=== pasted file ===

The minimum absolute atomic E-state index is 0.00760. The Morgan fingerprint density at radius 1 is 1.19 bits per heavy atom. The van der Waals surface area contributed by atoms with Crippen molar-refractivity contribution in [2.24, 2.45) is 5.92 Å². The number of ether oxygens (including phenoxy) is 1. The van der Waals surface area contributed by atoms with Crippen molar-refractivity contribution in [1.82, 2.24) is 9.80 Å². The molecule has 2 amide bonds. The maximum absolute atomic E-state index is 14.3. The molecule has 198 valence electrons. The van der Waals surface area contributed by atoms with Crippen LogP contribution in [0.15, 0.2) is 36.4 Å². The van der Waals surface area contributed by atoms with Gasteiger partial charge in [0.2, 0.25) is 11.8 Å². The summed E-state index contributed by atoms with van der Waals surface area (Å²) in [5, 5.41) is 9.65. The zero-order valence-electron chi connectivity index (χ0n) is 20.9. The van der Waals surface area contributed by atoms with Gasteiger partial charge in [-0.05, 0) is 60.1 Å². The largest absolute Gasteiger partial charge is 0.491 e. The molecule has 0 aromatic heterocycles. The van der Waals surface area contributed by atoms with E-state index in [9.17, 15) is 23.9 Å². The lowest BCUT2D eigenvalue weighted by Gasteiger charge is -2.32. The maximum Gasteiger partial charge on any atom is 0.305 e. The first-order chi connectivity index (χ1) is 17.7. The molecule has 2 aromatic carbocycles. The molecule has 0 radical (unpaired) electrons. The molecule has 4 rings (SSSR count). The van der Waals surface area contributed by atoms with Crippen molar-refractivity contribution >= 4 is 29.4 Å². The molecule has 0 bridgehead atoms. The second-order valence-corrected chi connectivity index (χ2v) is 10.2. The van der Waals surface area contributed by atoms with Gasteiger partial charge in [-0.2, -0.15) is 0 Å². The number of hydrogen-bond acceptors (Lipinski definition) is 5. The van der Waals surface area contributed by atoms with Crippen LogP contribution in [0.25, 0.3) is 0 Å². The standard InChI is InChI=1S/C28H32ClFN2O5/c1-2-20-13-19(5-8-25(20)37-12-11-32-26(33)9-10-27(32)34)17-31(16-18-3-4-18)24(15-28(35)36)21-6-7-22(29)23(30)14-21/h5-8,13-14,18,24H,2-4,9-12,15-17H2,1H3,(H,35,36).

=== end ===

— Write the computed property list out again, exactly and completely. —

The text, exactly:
The minimum absolute atomic E-state index is 0.00760. The Morgan fingerprint density at radius 1 is 1.19 bits per heavy atom. The van der Waals surface area contributed by atoms with Crippen molar-refractivity contribution in [2.24, 2.45) is 5.92 Å². The number of ether oxygens (including phenoxy) is 1. The van der Waals surface area contributed by atoms with Crippen molar-refractivity contribution in [1.82, 2.24) is 9.80 Å². The molecule has 2 amide bonds. The maximum absolute atomic E-state index is 14.3. The molecule has 198 valence electrons. The van der Waals surface area contributed by atoms with Crippen LogP contribution in [0.15, 0.2) is 36.4 Å². The van der Waals surface area contributed by atoms with Gasteiger partial charge in [0.2, 0.25) is 11.8 Å². The summed E-state index contributed by atoms with van der Waals surface area (Å²) in [5, 5.41) is 9.65. The zero-order valence-electron chi connectivity index (χ0n) is 20.9. The van der Waals surface area contributed by atoms with Gasteiger partial charge in [-0.05, 0) is 60.1 Å². The largest absolute Gasteiger partial charge is 0.491 e. The molecule has 0 aromatic heterocycles. The van der Waals surface area contributed by atoms with E-state index in [9.17, 15) is 23.9 Å². The lowest BCUT2D eigenvalue weighted by Gasteiger charge is -2.32. The maximum Gasteiger partial charge on any atom is 0.305 e. The first-order chi connectivity index (χ1) is 17.7. The molecule has 2 aromatic carbocycles. The molecule has 0 radical (unpaired) electrons. The molecule has 4 rings (SSSR count). The van der Waals surface area contributed by atoms with Crippen molar-refractivity contribution >= 4 is 29.4 Å². The molecule has 0 bridgehead atoms. The second-order valence-corrected chi connectivity index (χ2v) is 10.2. The van der Waals surface area contributed by atoms with Gasteiger partial charge in [-0.2, -0.15) is 0 Å². The number of hydrogen-bond acceptors (Lipinski definition) is 5. The van der Waals surface area contributed by atoms with Crippen LogP contribution in [0.25, 0.3) is 0 Å². The standard InChI is InChI=1S/C28H32ClFN2O5/c1-2-20-13-19(5-8-25(20)37-12-11-32-26(33)9-10-27(32)34)17-31(16-18-3-4-18)24(15-28(35)36)21-6-7-22(29)23(30)14-21/h5-8,13-14,18,24H,2-4,9-12,15-17H2,1H3,(H,35,36).